- Developing a meal relief program that featured products of local farmers who supplied much of her fresh produce, meat and cheese. Prairie Grass also began offering the meals to local hospitals and shelters. To cover Prairie Grass’ costs of the meals, Stegner raised funds from individuals and later from the LEE (Let’s Encourage Employment) Initiative, promising that as much of the donated funds as possible would go to support her farmer suppliers.
- Partnering with other chefs, devising multicourse dinners that paired Prairie Grass’ fare with the others’ expertise in pastries, Southern cooking or high-end dining. The chefs held Zoom video calls with customers to discuss their dishes and restaurants, and they split the proceeds from meal sales. The partnerships enabled each chef to market to new sets of customers, building bonds in the chef community, Stegner said.
- Capitalizing on access to fresh, high-quality fish that customers couldn’t get from typical supermarkets and that few knew how to cook at home, Stegner started taking orders for raw fish such as swordfish steaks, red snapper and char. The fish is flown in weekly from the coasts and available for customers to pick up on Mondays, when she runs a hotline to answer home cooks’ questions.
- Adding a new air filtration system throughout the restaurant and promoting it extensively.
“Everything had traction. We put our energy into it,” she said of the multipronged efforts. “Some were more lucrative than others, but everything seemed to have traction and add to the overall messaging of ‘We’re here, we’re not going anywhere, we’re consistent, we’re safe.’ ”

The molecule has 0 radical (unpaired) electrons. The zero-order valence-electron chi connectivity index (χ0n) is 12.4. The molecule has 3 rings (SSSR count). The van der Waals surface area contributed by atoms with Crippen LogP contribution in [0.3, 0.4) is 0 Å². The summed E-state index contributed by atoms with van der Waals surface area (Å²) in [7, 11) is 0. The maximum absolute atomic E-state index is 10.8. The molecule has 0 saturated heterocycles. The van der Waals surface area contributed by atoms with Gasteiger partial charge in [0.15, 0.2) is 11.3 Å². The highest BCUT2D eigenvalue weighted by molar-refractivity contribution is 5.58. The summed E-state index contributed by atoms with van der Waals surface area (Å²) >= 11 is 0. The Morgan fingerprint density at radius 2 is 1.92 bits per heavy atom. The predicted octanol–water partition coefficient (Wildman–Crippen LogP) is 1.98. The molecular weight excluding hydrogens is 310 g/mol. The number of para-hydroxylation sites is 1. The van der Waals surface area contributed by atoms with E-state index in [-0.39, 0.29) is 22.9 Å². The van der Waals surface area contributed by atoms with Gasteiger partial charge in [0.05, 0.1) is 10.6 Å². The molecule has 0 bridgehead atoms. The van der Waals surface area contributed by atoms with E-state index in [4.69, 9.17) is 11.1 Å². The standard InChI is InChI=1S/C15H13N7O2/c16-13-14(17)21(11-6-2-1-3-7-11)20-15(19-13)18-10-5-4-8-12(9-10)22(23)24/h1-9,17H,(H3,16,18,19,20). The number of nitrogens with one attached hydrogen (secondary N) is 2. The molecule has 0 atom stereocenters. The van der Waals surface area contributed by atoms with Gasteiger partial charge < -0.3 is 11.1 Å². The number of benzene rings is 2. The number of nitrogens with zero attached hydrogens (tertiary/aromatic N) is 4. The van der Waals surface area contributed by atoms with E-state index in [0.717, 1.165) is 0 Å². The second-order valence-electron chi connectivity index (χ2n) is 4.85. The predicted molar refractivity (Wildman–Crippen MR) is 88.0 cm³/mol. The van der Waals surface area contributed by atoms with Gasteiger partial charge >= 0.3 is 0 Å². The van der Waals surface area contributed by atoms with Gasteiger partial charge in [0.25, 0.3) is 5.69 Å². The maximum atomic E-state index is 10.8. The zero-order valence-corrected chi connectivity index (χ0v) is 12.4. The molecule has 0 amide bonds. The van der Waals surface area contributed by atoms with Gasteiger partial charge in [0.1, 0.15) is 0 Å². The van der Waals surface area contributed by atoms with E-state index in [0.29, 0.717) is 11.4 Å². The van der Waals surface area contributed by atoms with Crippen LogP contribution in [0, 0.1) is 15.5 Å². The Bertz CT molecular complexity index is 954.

By late January, the restaurant was operating with 14 people. Its kitchen staff had been halved, and those remaining had to adapt to a different pace and focus less on presentation and more on a carryout meal’s ability to reheat.
And instead of serving customers in person, the rest of the staff answered phones and put carryout orders in cars. The cafe had offered outdoor dining in the warm-weather months but opted not to set out tents and heaters in the Illinois winter, concerned about the expense and the chances of COVID-19 spread. Prairie Grass brought six employees back when Illinois reopened indoor dining in early February, but untimely snowstorms were keeping most would-be guests home.
Stegner worries that estimates of the number of restaurants that have closed for good are too low. Many restaurants that cut deals with their landlords to defer rent payments might not recover quickly enough to make up those payments, she said. And she doubts that workers who left the restaurant industry for higher-paying jobs with more attractive hours will come back, even if business rebounds.
On the plus side, she thinks the generation that has experienced the pandemic will have an accelerated interest in quality of life, which bodes well for restaurants such as hers that offer well-sourced, healthy and delicious food. Restaurants can remain places of indulgence, but the pandemic is forcing changes in the business model.
“Restaurants, in order to be successful, are going to have to diversify their stream of income,” she said. “Regardless of COVID or pre-COVID, restaurants were kind of struggling along because of the cost of labor, the cost of food, and add insurance and paid time off on top of that, and all of a sudden you’ve got an equation that doesn’t work. In general, I think the industry needed a change, and this is definitely a catalyst.”
About the Author
Jane Larson is a contributing writer to WorldatWork.